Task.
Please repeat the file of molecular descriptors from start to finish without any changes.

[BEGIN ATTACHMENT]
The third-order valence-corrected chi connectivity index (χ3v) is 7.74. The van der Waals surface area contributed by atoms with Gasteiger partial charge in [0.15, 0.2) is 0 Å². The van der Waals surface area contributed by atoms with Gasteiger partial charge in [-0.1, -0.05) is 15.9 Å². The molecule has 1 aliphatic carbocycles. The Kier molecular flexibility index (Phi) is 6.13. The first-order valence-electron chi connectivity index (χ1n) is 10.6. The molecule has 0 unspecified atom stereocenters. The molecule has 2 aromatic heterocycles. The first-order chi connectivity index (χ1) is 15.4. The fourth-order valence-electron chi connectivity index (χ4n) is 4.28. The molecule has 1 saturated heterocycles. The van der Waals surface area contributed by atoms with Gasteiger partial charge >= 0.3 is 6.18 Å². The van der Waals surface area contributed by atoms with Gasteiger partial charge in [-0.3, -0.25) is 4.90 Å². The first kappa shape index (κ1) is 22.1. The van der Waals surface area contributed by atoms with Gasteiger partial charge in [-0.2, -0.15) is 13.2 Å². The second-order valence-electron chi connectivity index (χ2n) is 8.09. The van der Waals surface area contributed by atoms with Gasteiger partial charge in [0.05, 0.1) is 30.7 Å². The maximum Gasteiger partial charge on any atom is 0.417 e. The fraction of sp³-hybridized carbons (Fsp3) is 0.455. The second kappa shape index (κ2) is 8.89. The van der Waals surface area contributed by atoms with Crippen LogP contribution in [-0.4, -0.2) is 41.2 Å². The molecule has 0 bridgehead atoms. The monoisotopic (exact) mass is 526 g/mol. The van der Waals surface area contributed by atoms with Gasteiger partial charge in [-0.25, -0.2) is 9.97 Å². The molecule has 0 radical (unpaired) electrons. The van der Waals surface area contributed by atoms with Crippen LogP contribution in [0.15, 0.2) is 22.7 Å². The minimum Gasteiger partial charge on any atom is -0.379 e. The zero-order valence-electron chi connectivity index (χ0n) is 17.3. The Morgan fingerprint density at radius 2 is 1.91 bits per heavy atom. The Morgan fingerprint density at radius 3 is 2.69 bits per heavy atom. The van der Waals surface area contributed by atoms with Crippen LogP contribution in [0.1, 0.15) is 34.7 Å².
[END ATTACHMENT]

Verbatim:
The third-order valence-corrected chi connectivity index (χ3v) is 7.74. The van der Waals surface area contributed by atoms with Gasteiger partial charge in [0.15, 0.2) is 0 Å². The van der Waals surface area contributed by atoms with Gasteiger partial charge in [-0.1, -0.05) is 15.9 Å². The molecule has 1 aliphatic carbocycles. The Kier molecular flexibility index (Phi) is 6.13. The first-order valence-electron chi connectivity index (χ1n) is 10.6. The molecule has 0 unspecified atom stereocenters. The molecule has 2 aromatic heterocycles. The first-order chi connectivity index (χ1) is 15.4. The fourth-order valence-electron chi connectivity index (χ4n) is 4.28. The molecule has 1 saturated heterocycles. The van der Waals surface area contributed by atoms with Gasteiger partial charge >= 0.3 is 6.18 Å². The van der Waals surface area contributed by atoms with Gasteiger partial charge in [-0.3, -0.25) is 4.90 Å². The first kappa shape index (κ1) is 22.1. The van der Waals surface area contributed by atoms with Gasteiger partial charge in [-0.2, -0.15) is 13.2 Å². The second-order valence-electron chi connectivity index (χ2n) is 8.09. The van der Waals surface area contributed by atoms with Gasteiger partial charge in [0.05, 0.1) is 30.7 Å². The maximum Gasteiger partial charge on any atom is 0.417 e. The fraction of sp³-hybridized carbons (Fsp3) is 0.455. The second kappa shape index (κ2) is 8.89. The van der Waals surface area contributed by atoms with Crippen LogP contribution in [-0.4, -0.2) is 41.2 Å². The molecule has 0 bridgehead atoms. The monoisotopic (exact) mass is 526 g/mol. The van der Waals surface area contributed by atoms with Gasteiger partial charge in [-0.25, -0.2) is 9.97 Å². The molecule has 0 radical (unpaired) electrons. The van der Waals surface area contributed by atoms with Crippen LogP contribution in [0.15, 0.2) is 22.7 Å². The minimum Gasteiger partial charge on any atom is -0.379 e. The zero-order valence-electron chi connectivity index (χ0n) is 17.3. The Morgan fingerprint density at radius 2 is 1.91 bits per heavy atom. The Morgan fingerprint density at radius 3 is 2.69 bits per heavy atom. The van der Waals surface area contributed by atoms with Crippen LogP contribution in [0.1, 0.15) is 34.7 Å².